Undercover Brother
By Joe Leydon

May 31, 2002 | In the world according to Undercover Brother, African-American culture has been in precipitous decline since the first appearance of Urkel on Family Matters. The Man still controls the system, though his agents must maintain constant vigilance against the subversive influences of rap, hip-hop and gangsta slang.  And the Great Black Hope, General Boutwell (Billy Dee Williams), a Colin Powell-like military superstar, has inexplicably dropped out of the Presidential race in order to open a national chain of fried-chicken restaurants.

This looks like a job for… well, take another look at the title.

Splendiferously funky in gold leather garb, porkchop sideburns and an Afro the size of a low-lying cumulus cloud, Undercover Brother (Eddie Griffin) is a walking, talking and kung-fu fightin' anachronism, still keeping it real in the 21st-century 'hood in the manner of a '70s blaxploitation icon. He comes across as a live-action cartoon, which isn't at all surprising if you know that the character began as an animated figure in an Internet series by John Ridley. But he's right at home with all the other wittily-conceived caricatures in this scattershot comedy directed by Malcolm D. Lee (The Best Man).

Ridley co-wrote the hit-and-miss screenplay with Michael McCullers, whose credits include Austin Powers: International Man of Mystery and its upcoming Goldmember sequel. Like the Austin Powers films, which pivot on wink-wink allusions to '60s spy spoofs, Undercover Brother is at heart an affectionate parody of a campy movie genre. In this case, the satirical targets are '70s blaxploitation flicks – Superfly, Cleopatra Jones and Black Belt Jones are only the most obvious bull's-eyes -- although, again like Austin Powers, Undercover Brother doesn't require detailed knowledge of its source material for you to have a good time. But it helps.

Indeed, if you have seen the movies quoted here, you'll greatly appreciate the savvy evocations of '70s fashion and filmmaking styles. Note the cheesy-looking explosions, the graphic design of the opening credits – and, of course, those ultra-high platform shoes. It's right-on and, more important, spot-on.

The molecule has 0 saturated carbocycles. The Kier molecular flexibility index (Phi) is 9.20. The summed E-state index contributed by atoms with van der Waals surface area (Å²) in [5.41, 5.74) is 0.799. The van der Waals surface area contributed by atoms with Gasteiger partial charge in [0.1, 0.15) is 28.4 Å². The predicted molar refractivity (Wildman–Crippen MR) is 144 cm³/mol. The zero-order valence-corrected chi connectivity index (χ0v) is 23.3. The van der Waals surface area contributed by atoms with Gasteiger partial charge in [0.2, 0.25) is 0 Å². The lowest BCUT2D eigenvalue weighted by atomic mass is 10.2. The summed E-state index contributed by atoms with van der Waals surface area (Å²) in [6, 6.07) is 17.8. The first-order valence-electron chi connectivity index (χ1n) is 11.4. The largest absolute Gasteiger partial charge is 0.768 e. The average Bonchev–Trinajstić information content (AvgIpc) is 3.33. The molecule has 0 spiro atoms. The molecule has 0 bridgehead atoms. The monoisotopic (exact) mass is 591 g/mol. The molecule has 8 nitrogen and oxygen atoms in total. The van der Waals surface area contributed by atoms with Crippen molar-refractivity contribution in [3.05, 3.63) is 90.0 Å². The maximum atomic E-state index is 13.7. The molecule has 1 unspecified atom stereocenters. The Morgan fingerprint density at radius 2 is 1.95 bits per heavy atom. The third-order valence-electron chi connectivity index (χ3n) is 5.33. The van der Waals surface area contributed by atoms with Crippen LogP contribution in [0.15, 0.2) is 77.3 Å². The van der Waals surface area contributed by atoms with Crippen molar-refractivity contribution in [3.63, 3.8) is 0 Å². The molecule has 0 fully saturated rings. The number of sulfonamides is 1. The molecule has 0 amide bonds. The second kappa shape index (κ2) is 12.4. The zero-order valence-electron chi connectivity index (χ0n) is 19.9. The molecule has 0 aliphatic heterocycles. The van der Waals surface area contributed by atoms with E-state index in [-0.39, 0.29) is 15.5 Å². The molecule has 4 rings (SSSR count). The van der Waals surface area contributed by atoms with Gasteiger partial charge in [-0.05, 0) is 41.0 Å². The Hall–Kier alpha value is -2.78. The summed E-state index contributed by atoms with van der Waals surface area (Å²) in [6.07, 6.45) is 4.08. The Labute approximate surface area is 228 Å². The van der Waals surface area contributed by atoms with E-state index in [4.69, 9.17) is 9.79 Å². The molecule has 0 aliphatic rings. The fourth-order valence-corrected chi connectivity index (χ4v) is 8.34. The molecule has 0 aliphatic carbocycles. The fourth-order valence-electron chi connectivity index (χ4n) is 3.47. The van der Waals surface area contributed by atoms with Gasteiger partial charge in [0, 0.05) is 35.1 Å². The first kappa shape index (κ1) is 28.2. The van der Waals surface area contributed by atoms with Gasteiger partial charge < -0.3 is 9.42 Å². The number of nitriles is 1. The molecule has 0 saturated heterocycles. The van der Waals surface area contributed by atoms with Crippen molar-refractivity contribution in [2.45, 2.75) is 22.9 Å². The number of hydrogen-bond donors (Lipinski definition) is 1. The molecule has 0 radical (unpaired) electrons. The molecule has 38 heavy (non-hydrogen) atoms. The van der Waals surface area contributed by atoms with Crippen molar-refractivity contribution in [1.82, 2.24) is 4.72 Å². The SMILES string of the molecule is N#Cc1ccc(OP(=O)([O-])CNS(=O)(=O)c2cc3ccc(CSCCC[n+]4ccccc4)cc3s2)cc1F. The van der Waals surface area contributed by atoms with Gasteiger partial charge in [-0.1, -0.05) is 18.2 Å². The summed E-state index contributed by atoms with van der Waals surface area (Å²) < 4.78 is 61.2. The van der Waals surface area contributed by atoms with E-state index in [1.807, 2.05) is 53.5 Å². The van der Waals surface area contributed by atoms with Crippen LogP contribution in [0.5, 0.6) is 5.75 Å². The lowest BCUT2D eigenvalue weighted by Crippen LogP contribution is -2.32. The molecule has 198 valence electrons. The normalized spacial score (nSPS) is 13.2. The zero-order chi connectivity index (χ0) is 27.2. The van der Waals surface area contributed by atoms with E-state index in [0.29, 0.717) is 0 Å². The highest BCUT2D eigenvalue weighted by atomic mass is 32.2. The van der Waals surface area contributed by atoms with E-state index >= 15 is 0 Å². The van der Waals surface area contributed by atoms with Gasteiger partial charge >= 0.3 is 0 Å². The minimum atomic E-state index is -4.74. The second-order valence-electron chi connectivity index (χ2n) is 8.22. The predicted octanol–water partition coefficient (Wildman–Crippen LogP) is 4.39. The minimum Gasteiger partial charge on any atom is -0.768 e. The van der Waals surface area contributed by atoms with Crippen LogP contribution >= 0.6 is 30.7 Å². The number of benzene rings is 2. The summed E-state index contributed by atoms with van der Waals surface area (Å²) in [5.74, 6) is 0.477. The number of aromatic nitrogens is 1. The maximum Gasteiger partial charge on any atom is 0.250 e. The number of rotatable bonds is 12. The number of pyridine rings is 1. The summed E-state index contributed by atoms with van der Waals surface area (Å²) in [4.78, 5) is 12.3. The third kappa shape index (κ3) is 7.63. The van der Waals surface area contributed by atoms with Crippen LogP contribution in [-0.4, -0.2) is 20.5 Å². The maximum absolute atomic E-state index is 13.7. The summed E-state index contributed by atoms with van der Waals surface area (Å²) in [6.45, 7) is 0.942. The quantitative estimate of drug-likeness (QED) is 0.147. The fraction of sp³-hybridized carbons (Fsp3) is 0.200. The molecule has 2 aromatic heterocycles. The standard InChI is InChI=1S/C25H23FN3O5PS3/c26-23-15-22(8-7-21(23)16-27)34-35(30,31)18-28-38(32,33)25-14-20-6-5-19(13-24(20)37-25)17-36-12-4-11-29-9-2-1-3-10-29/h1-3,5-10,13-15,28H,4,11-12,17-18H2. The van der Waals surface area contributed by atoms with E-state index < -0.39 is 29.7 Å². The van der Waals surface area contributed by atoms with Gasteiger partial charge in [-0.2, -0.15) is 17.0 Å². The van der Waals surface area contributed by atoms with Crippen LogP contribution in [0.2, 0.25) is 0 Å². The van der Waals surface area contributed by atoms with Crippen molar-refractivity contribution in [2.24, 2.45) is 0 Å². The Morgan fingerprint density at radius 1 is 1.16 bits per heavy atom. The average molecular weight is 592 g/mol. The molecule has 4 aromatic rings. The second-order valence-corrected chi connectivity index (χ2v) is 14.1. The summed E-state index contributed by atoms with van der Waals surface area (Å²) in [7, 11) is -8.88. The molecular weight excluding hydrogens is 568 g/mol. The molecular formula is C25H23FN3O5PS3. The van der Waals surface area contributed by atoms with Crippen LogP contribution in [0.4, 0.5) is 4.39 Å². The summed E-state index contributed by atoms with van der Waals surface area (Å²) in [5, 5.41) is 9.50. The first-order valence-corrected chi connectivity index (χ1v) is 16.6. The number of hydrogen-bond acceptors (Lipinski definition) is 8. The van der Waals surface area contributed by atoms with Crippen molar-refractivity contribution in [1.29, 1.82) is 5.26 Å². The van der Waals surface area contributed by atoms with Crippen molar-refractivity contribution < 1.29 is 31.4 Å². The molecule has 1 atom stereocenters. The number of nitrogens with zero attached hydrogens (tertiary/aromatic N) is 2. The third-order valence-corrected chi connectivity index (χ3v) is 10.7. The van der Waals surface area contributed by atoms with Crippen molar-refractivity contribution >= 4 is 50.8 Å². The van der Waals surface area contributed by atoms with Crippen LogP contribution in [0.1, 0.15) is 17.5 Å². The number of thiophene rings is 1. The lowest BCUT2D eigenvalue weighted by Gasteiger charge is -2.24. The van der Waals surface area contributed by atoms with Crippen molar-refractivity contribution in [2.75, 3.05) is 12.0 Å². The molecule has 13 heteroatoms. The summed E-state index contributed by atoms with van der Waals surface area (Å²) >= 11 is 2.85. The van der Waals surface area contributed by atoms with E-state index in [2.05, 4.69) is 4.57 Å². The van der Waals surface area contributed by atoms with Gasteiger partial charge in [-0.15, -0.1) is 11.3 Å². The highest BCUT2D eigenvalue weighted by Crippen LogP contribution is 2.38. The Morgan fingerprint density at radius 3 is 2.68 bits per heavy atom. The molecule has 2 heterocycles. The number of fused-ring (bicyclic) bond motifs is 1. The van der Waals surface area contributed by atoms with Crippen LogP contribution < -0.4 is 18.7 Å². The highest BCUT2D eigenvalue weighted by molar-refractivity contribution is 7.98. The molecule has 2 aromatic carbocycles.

The plot? Undercover Brother is recruited by The B.R.O.T.H.E.R.H.O.O.D., a super-secret organization dedicated to preserving African-American culture, and pitted against The Man, a James Bondian evil mastermind whose aggressively Caucasian chief lieutenant, Mr. Feather (Chris Kattan), struggles to suppress the rogue streak of funkiness in his soul.

The sci-fi storyline involves brainwashing (which explains General Boutwell's odd behavior), bodacious babes (Denise Richards is a hoot as the semi-villainous White She Devil) and Undercover Brother's unfailing ability to swerve and curve his '72 Cadillac convertible without spilling a single drop of his Big Gulp soft drink. But the funniest stuff can be found outside the margins, in throwaway lines, clever sight gags and wacky non sequiturs that often recall the free-wheeling lunacy of Airplane!

To be sure, patches of the movie feel padded and underwritten. In fact, there are two self-contained bits during the closing credits that indicate a last-minute desperation to stretch Undercover Brother to feature length. But even during periods when the belly laughs subside, Eddie Griffith continues to keep it really amusing with his exuberant flair for physical comedy and mock-serious swagger.

Among the supporting players, Billy Dee Williams gets some of the biggest laughs simply by suggesting how much General Boutwell really, really likes fried chicken. As the fey Mr. Feather, Chris Kattan goes way over the top, with hilarious results. And he's closely followed by Dave Chappelle, who percolates with paranoia as an angry young B.R.O.T.H.E.R.H.O.O.D agent who sees anti-black conspiracies everywhere. He's especially angry that Spike Lee – the director's cousin – has never won an Oscar.

Chappelle's character, aptly named Conspiracy Brother, is incensed when his organization employs a conspicuously Caucasian intern played by Neil Patrick Harris. But their boss, known as The Chief (Chi McBride), simply sighs and explains the new hire: "Affirmative action."